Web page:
On Linux systems lxml is generally very easy to install. They also distribute compiled eggs for a variety of platforms.
I don't know about the particulars of how the libxml2 parser works, but it seems to do quite well -- I've had very few problems. html5lib is probably more consistent and reliable, though I would be surprised if libxml2 didn't also pursue all the same techniques. We have had some threading problems with lxml, which have been quite difficult, though I think they only arose when we started sharing the documents between threads.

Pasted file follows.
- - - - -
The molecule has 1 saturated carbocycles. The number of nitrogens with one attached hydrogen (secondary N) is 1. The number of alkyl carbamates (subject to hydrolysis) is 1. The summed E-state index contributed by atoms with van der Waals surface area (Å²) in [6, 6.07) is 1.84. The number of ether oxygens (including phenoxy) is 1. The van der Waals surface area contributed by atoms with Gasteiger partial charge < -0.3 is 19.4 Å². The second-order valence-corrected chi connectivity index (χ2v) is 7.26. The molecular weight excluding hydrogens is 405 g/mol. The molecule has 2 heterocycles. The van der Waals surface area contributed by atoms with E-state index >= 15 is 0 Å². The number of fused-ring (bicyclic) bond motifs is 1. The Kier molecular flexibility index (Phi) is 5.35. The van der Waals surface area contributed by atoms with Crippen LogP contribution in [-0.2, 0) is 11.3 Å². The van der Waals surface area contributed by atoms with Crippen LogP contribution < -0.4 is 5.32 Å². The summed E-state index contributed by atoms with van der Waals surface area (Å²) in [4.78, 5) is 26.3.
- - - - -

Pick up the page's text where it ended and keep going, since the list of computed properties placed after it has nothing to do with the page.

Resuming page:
In terms of speed lxml is going to beat html5lib easily, since there's many high-level operations written in C. It also gives you a document, not just a parser. Passing this document around will be both simpler and faster than parsing/rewriting/serializing a page. I also find the document more convenient than ElementTree, mostly because nodes know about their parents.
If I was writing a spider, web client, or something else that didn't parse content during a web request, html5lib would be more attractive. For this use case -- a parsing and rewriting for every request -- I'd be worried about the performance.